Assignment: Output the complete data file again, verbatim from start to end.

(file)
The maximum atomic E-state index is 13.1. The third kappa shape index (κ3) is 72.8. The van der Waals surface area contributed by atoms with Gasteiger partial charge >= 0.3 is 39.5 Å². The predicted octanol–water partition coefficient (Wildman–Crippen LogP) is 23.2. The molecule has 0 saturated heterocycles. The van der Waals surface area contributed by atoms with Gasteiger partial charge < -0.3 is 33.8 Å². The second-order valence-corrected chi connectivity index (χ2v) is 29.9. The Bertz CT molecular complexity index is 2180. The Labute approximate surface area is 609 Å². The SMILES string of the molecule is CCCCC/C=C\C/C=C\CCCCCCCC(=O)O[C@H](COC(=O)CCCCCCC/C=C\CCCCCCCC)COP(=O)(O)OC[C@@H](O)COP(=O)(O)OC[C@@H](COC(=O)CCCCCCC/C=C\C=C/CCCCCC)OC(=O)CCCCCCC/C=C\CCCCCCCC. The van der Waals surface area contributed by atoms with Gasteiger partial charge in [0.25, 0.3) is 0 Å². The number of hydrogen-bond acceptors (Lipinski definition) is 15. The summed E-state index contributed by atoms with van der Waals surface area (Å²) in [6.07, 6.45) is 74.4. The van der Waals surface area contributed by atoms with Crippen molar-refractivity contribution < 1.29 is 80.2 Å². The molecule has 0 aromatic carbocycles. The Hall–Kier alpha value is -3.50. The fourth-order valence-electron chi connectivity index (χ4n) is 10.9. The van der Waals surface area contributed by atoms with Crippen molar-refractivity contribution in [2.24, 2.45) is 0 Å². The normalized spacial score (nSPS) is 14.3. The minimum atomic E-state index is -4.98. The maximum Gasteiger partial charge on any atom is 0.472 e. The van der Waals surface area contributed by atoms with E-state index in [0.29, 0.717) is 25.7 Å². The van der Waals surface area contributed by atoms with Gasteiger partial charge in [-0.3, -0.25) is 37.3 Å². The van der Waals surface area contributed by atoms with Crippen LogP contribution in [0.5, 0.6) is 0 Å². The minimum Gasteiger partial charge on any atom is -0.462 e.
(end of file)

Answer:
The maximum atomic E-state index is 13.1. The third kappa shape index (κ3) is 72.8. The van der Waals surface area contributed by atoms with Gasteiger partial charge >= 0.3 is 39.5 Å². The predicted octanol–water partition coefficient (Wildman–Crippen LogP) is 23.2. The molecule has 0 saturated heterocycles. The van der Waals surface area contributed by atoms with Gasteiger partial charge < -0.3 is 33.8 Å². The second-order valence-corrected chi connectivity index (χ2v) is 29.9. The Bertz CT molecular complexity index is 2180. The Labute approximate surface area is 609 Å². The SMILES string of the molecule is CCCCC/C=C\C/C=C\CCCCCCCC(=O)O[C@H](COC(=O)CCCCCCC/C=C\CCCCCCCC)COP(=O)(O)OC[C@@H](O)COP(=O)(O)OC[C@@H](COC(=O)CCCCCCC/C=C\C=C/CCCCCC)OC(=O)CCCCCCC/C=C\CCCCCCCC. The van der Waals surface area contributed by atoms with Gasteiger partial charge in [0.25, 0.3) is 0 Å². The number of hydrogen-bond acceptors (Lipinski definition) is 15. The summed E-state index contributed by atoms with van der Waals surface area (Å²) in [6.07, 6.45) is 74.4. The van der Waals surface area contributed by atoms with Crippen molar-refractivity contribution < 1.29 is 80.2 Å². The molecule has 0 aromatic carbocycles. The Hall–Kier alpha value is -3.50. The fourth-order valence-electron chi connectivity index (χ4n) is 10.9. The van der Waals surface area contributed by atoms with Crippen molar-refractivity contribution in [2.24, 2.45) is 0 Å². The normalized spacial score (nSPS) is 14.3. The minimum atomic E-state index is -4.98. The maximum Gasteiger partial charge on any atom is 0.472 e. The van der Waals surface area contributed by atoms with E-state index in [0.29, 0.717) is 25.7 Å². The van der Waals surface area contributed by atoms with Gasteiger partial charge in [-0.3, -0.25) is 37.3 Å². The van der Waals surface area contributed by atoms with Crippen LogP contribution in [0.5, 0.6) is 0 Å². The minimum Gasteiger partial charge on any atom is -0.462 e.